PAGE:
I grew up playing the flute, starting in fifth grade, and continuing through my freshman year in college. I was not particularly talented, but I worked hard. The musical notes were something to master as a technician. The competitions and auditions were a source of pride. Being musical also paved the way to belonging. Doing well meant that I was part of numerous school groups as well as city and state youth groups. Photo by Zoltan Voros.
Music also gave me an outlet for expressing teen angst. I could bury loneliness in hours of practice or give voice to an adolescent crush with a siren’s song. Occasionally, it was a portal to joy.
But mostly, I practiced out of a fear of being humiliated and a drive to achieve, rather than a love of making music. I performed…well…to perform.
As an adult, I played sporadically. In my twenties, I played in a band that practiced during my lunch hour at work. Geeky engineers, gathering to make music. In my forties, I was in a community band, made up of working adults who enjoyed playing together one night a week. We weren’t great, and our concert audiences consisted mainly of family and friends. My husband would attend with our grade-school aged sons in tow. We made a deal that I would show up for their school concerts if they showed up for mine.
About ten years ago, I abandoned the flute. Practicing felt hard. Even worse was the voice of my Negative Ego, berating me. Everything about my playing was inferior to what I remember I could do at 18 years old. Rehearsals were a validation that I was not enough. With eyesight that would only get worse with age, and finger coordination that had deteriorated, I became discouraged. I believed the harsh voice in my head that said it was only a matter of time before I would be completely incompetent. I vowed never to let that happen. I stopped playing.
I realize now that this is akin to closing my heart, so that I would never get hurt–and shutting out love and joy in the process.
My husband, not being privy to the committee of voices inside my head, continues to see me as I saw myself decades ago. A decent player who is just a little rusty. Whenever he and I run into professional musicians (which is often in his line of business), he mentions that I am a flutist. Inside, I cringe.
Last night, on the invite of my husband, I attended a concert given by an accomplished Venezuelan flutist, Marco Granados, who has a thriving career as a soloist. The concert was organized by a former student of Marco’s, and was held in a beautiful private home. An intimate setting for about 50 people, the audience was largely comprised of flute teachers and students and close friends of the organizer.
We sat next to a high school junior and her mother. The daughter had the enthusiasm and vibrancy of someone who has found her passion. The two of them had attended a master class given by Marco earlier in the day. The mother talked about Marco’s love of teaching, remarking on his patience and thoughtfulness.
I was intrigued to hear Marco play. A man with a friendly smile, he was dressed in a dark shirt, dark pants, and an even darker bow tie. Without flute in hand, I would have mistaken him for a next door neighbor, stumbling upon a party.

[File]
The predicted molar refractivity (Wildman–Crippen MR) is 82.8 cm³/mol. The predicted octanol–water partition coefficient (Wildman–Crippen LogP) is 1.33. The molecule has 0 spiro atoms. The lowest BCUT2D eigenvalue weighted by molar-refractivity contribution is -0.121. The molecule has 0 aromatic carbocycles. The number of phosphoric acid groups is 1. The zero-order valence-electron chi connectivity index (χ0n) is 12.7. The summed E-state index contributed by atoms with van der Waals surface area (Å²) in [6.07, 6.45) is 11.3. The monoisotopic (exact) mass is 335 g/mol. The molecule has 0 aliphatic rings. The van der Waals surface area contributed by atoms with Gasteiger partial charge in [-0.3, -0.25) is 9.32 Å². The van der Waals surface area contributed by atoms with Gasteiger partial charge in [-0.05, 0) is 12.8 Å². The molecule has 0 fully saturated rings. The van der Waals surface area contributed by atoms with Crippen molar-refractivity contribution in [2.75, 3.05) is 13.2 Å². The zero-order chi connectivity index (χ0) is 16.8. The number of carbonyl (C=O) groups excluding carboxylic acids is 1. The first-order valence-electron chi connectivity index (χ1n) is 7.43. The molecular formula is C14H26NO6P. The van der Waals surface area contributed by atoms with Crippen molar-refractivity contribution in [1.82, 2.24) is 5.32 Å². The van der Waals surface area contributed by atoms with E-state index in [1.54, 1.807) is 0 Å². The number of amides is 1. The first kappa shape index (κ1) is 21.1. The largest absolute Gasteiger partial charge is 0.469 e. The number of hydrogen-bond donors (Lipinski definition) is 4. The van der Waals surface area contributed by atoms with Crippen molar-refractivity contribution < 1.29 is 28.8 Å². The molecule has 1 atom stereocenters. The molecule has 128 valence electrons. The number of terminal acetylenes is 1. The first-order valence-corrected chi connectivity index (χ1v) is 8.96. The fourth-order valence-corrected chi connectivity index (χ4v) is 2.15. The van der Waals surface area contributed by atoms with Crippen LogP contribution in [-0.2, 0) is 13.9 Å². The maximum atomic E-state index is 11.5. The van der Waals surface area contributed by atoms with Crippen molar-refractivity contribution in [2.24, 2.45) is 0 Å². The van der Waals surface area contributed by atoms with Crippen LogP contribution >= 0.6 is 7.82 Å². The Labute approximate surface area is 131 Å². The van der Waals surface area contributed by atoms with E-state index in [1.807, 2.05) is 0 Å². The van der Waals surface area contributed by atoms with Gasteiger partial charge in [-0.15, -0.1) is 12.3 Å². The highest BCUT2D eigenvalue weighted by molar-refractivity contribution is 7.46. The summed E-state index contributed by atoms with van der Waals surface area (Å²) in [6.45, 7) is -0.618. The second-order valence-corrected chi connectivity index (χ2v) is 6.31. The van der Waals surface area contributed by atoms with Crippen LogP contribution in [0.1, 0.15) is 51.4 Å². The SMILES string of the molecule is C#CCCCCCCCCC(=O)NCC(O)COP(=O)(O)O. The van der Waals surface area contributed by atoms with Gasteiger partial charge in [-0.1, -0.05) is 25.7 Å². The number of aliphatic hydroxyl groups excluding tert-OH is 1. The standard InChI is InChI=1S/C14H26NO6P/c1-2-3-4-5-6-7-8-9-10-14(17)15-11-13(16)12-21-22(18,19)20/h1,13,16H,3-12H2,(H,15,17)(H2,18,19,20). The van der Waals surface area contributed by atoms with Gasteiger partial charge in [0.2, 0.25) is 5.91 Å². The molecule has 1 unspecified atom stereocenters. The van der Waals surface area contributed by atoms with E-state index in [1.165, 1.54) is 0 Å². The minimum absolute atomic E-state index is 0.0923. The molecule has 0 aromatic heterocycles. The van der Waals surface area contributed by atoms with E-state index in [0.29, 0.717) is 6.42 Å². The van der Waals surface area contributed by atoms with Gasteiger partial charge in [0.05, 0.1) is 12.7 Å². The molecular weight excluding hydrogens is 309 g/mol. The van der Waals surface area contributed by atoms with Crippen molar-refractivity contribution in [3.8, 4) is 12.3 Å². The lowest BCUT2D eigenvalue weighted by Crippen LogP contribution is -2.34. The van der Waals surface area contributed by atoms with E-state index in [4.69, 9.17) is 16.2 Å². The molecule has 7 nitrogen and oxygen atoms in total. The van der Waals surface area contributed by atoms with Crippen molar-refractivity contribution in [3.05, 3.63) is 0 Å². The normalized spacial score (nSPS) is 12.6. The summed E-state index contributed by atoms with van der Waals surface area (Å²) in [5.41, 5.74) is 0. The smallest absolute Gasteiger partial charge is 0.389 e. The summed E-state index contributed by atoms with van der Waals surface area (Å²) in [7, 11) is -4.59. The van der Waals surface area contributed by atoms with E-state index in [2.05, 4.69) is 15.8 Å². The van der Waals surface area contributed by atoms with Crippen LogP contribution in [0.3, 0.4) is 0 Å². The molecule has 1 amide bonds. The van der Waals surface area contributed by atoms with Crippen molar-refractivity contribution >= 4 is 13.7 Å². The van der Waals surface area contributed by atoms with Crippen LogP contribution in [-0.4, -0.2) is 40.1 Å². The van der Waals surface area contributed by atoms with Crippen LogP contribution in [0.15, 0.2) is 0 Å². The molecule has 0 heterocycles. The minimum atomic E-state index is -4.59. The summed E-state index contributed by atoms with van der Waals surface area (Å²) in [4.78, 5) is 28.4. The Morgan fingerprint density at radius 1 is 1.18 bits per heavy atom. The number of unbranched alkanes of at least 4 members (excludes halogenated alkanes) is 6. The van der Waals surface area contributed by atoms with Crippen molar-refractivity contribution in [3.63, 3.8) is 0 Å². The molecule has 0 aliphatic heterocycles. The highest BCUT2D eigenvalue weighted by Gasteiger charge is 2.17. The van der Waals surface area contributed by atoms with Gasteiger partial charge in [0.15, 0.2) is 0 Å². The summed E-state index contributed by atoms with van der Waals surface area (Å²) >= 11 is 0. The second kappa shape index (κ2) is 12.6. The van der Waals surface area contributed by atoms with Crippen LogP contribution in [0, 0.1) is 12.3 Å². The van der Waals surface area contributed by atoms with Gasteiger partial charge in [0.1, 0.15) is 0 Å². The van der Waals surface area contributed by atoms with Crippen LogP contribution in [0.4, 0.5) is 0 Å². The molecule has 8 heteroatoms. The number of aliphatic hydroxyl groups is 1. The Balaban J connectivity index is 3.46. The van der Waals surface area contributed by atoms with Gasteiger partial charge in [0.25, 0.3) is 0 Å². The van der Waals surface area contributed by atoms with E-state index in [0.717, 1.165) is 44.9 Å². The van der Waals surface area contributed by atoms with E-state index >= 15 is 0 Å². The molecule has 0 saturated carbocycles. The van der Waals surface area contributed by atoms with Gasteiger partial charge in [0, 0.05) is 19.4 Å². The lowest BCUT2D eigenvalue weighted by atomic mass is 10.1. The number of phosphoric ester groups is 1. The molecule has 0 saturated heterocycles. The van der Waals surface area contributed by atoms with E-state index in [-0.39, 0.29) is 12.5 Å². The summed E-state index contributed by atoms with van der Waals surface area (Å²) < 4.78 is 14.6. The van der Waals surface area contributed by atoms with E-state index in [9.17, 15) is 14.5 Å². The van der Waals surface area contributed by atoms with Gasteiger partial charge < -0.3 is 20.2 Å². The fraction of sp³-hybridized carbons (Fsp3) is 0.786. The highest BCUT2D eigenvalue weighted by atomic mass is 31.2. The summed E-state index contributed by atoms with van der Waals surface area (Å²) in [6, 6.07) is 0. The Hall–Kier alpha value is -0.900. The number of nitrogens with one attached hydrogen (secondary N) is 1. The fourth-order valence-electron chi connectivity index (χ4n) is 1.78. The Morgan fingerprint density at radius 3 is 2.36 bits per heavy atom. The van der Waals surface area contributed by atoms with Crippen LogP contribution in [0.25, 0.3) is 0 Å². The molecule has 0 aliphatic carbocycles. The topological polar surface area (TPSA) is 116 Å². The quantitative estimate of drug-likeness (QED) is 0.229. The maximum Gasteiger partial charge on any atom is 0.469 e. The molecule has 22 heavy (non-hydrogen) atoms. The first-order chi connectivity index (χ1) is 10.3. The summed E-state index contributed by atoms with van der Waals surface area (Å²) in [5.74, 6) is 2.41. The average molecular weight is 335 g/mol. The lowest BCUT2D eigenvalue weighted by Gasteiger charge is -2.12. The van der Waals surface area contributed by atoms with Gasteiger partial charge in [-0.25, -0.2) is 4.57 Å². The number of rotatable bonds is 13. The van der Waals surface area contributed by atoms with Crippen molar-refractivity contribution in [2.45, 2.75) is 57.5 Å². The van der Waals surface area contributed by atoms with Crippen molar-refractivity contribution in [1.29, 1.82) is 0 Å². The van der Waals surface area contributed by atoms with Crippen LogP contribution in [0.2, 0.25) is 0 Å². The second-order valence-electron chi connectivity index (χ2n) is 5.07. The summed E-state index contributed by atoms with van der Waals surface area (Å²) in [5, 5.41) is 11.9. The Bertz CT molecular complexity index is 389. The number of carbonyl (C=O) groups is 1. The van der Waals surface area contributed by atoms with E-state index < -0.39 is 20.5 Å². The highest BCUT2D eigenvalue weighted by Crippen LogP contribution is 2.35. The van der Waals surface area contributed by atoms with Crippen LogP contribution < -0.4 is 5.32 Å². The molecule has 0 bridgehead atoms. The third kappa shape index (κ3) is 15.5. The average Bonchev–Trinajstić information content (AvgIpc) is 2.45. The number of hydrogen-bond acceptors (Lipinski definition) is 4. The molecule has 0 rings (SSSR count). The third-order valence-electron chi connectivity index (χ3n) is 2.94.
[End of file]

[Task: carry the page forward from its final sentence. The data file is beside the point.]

Before each piece he played, he provided cultural context, whether it was a dance that came from the oil-producing region of Venezuela, or a folk song inspired by Argentinian cowboys. He spoke slowly and with a smile in his eyes, inviting the audience to drink in what they were about to hear.
While the music history lesson was interesting, what was more striking was how he played. Yes, he had a rich tone, flawless technique, and soulful execution. But what I saw was more than that. This was a man who played with joyous abandonment, a musician steeped in playfulness, an explorer of the human heart. Two hours after he started, Marco got a standing ovation. His first instinct was to wave the crowd off, as if to say, “Oh, no really, it’s not necessary.”
After Marco finished playing, I stood in line to talk to him. A young man was behind me and I asked if he was a student. He told me he was no longer a student, that he had stopped playing, and started again. And then he confessed, “It keeps me sane.”
When it was my turn to talk to Marco, I did what the girl in front of me did. I handed him sheet music I had purchased of two of his original compositions for his autograph. After he signed, I blurted out, “I appreciate your presence as much as your playing. Thank you for bringing YOUR joy.”
Something got stirred up inside of me. I found myself holding back tears, knowing that at any moment, I could be a blubbering mess, moved by the passion of a stranger.
I told him I had been a flutist but had not played in a long time. I admitted that he had inspired me to play again. True to the nature of this man, he asked me, “Will you play again?” I don’t remember what I said in response. But I was grateful for the question.
As we left, the organizer asked if my husband and I would give a ride home to one of her flute students. “Mary” was one the youngest present, still in middle school, with a fresh face and a boy-like figure. We had a nice chat on the way home. When I asked her what she liked about playing the flute, she simply said, “I don’t know. I just do.”
At 54 years old, I want to have the purity of a young girl who simply enjoys playing, the enthusiasm of that high school junior, and the courage of the young man in line who started playing again.
I want to remember those young faces of the flutist.
Thank you, Marco Granados, for showing me the joy and playfulness that is possible from playing the flute. What a huge gift you’ve given me.
PS. Click here for a taste of that joy and playfulness. Marco Granados played this piece, just for fun, at the concert I attended. It is his own composition.